Article

Strength and Conditioning Considerations for Female Mixed Martial Artists

Strength and conditioning journal (Impact Factor: 0.6). 01/2012; 34(1):66-75. DOI: 10.1519/SSC.0b013e31824443e2

ABSTRACT MIXED MARTIAL ARTS (MMA) IS A COMBAT SPORT THAT COMBINES BRAZILIAN JIU-JITSU (BJJ), MUAY THAI KICKBOXING, AND WRESTLING. ATHLETIC PERFORMANCE CAN BE ENHANCED BY THE APPLICATION OF A TRAINING PROGRAM SPECIFIC TO MMA, WHICH IS A PHYSICALLY DEMANDING ACTIVITY THAT USES BOTH ANAEROBIC AND AEROBIC ENERGY SYSTEMS. THERE IS NO PEER-REVIEWED RESEARCH REGARDING THE BEST POSSIBLE TRAINING METHODS FOR A FEMALE MMA FIGHTER. THIS ARTICLE WILL ASSESS THE PHYSIOLOGICAL DEMANDS OF MMA, EXAMINE THE NEEDS OF FEMALE COMBAT ATHLETES, DISCUSS PEER-REVIEWED RESEARCH ABOUT COMBAT SPORT TRAINING METHODS, AND SUGGEST PROPER SPORT-SPECIFIC TRAINING STRUCTURES THAT WILL OPTIMIZE PERFORMANCE AND REDUCE THE RISK OF INJURY.

5 Bookmarks
 · 
283 Views
  • Source
  • [Show abstract] [Hide abstract]
    ABSTRACT: Although a popular endeavor, boxing has fallen under increased scrutiny because of its association with traumatic brain injury. However, few studies have investigated the overall epidemiology of boxing injuries from representative samples, and no study has ever documented the incidence of injuries in female boxers. This study is a review of professional boxing data from the state of Nevada from September 2001 through March 2003. Medical and outcome data for all professional boxing matches occurring in Nevada between September 2001 and March 2003 (n = 524 matches) were analyzed on the basis of a pair-matched, case-control design. Cases were boxers who received an injury during the boxing matches. Boxers who were not injured served as control subjects. Both conditional and unconditional logistic regression models were used to assess risk factors for injury. The overall incidence rate of injury was 17.1 per 100 boxer-matches, or 3.4 per 100 boxer-rounds. Facial laceration accounted for 51% of all injuries, followed by hand injury (17%), eye injury (14%), and nose injury (5%). Male boxers were significantly more likely than female boxers to receive injuries (3.6 versus 1.2 per 100 boxer-rounds, P = 0.01). Male boxing matches also ended in knockouts and technical knockouts more often than did female matches (P < 0.001). The risk of injury for those who lost the matches was nearly twice the risk for the winners. Those who lost by knockout had double the risk of injury compared with those who lost by other means. Neither age nor weight was significantly associated with the risk of injury. The injury rate in professional boxing matches is high, particularly among male boxers. Superficial facial lacerations are the most common injury reported. Male boxers have a higher rate of knockout and technical knockouts than female boxers. Further research is necessary to determine the outcomes of injury, particularly the long-term neurologic outcome differences between sexes.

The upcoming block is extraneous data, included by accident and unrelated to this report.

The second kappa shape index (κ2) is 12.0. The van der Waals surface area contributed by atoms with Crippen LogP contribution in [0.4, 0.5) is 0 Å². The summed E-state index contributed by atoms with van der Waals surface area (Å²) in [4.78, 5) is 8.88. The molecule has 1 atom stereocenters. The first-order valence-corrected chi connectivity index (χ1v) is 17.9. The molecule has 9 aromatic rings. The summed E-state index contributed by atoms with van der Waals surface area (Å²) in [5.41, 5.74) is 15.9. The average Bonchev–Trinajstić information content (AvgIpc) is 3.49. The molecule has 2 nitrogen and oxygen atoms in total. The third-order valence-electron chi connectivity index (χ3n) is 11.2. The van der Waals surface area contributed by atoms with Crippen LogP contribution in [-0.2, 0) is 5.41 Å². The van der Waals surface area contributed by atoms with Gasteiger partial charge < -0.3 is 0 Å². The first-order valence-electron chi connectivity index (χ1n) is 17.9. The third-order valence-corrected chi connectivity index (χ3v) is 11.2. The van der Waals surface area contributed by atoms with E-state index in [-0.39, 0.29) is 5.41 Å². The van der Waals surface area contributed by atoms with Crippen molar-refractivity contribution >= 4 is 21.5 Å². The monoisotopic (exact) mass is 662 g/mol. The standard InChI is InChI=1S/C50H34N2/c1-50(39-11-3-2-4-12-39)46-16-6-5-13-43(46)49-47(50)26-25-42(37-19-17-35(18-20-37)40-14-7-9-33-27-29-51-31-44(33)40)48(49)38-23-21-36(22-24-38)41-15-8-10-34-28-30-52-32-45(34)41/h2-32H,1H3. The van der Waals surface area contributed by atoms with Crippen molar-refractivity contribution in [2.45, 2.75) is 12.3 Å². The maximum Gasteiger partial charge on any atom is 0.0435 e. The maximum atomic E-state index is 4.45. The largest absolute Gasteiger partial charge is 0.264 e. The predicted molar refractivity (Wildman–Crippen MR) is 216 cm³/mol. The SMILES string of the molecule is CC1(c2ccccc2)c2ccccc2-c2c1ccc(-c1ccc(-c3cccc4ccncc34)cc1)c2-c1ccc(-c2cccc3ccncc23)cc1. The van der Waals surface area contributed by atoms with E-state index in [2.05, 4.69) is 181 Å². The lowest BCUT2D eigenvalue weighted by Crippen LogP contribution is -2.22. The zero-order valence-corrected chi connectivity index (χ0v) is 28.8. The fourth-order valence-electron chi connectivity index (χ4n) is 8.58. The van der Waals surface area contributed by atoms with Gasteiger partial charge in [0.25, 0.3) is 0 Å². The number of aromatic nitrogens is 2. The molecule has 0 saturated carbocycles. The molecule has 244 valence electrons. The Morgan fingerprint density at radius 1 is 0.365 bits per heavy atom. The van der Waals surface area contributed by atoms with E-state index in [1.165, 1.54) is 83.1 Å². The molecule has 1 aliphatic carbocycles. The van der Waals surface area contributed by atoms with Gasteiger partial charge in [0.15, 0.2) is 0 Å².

Southern Medical Journal 10/2005; 98(10):994-8. · 0.92 Impact Factor
  • Source
    [Show abstract] [Hide abstract]
    ABSTRACT: MIXED MARTIAL ARTS (MMA) IS AN EXCITING AND COMPLEX SPORT THAT COMBINES THE TECHNIQUES OF BOXING, MUAY THAI KICKBOXING, AND VARIOUS GRAPPLING DISCIPLINES SUCH AS GRECO-ROMAN WRESTLING, FREESTYLE WRESTLING, AND BRAZILIAN JIU-JITSU. MMA IS A PHYSIOLOGICALLY DEMANDING SPORT. IT CAN POTENTIALLY CHALLENGE AND TAX ALL OF THE ENERGY SYSTEMS, AND THE POSSIBILITY OF OVERREACHING/OVERTRAINING IS A CONCERN. TO DATE, THERE IS LIMITED PEER-REVIEWED RESEARCH EXAMINING THE OPTIMAL TRAINING METHODS FOR AN ATHLETE COMPETING IN MMA. THE PURPOSE OF THIS REVIEW IS TO DISCUSS SOME OF THE AVAILABLE PEER-REVIEWED RESEARCH SURROUNDING THIS SPORT AND PROVIDE GENERAL CONSIDERATIONS FOR THE STRENGTH AND CONDITIONING SPECIALISTS.
    Strength and conditioning journal 01/2011; 33(1):56-67. · 0.60 Impact Factor

Full-text

Download
1,350 Downloads
Available from
May 16, 2014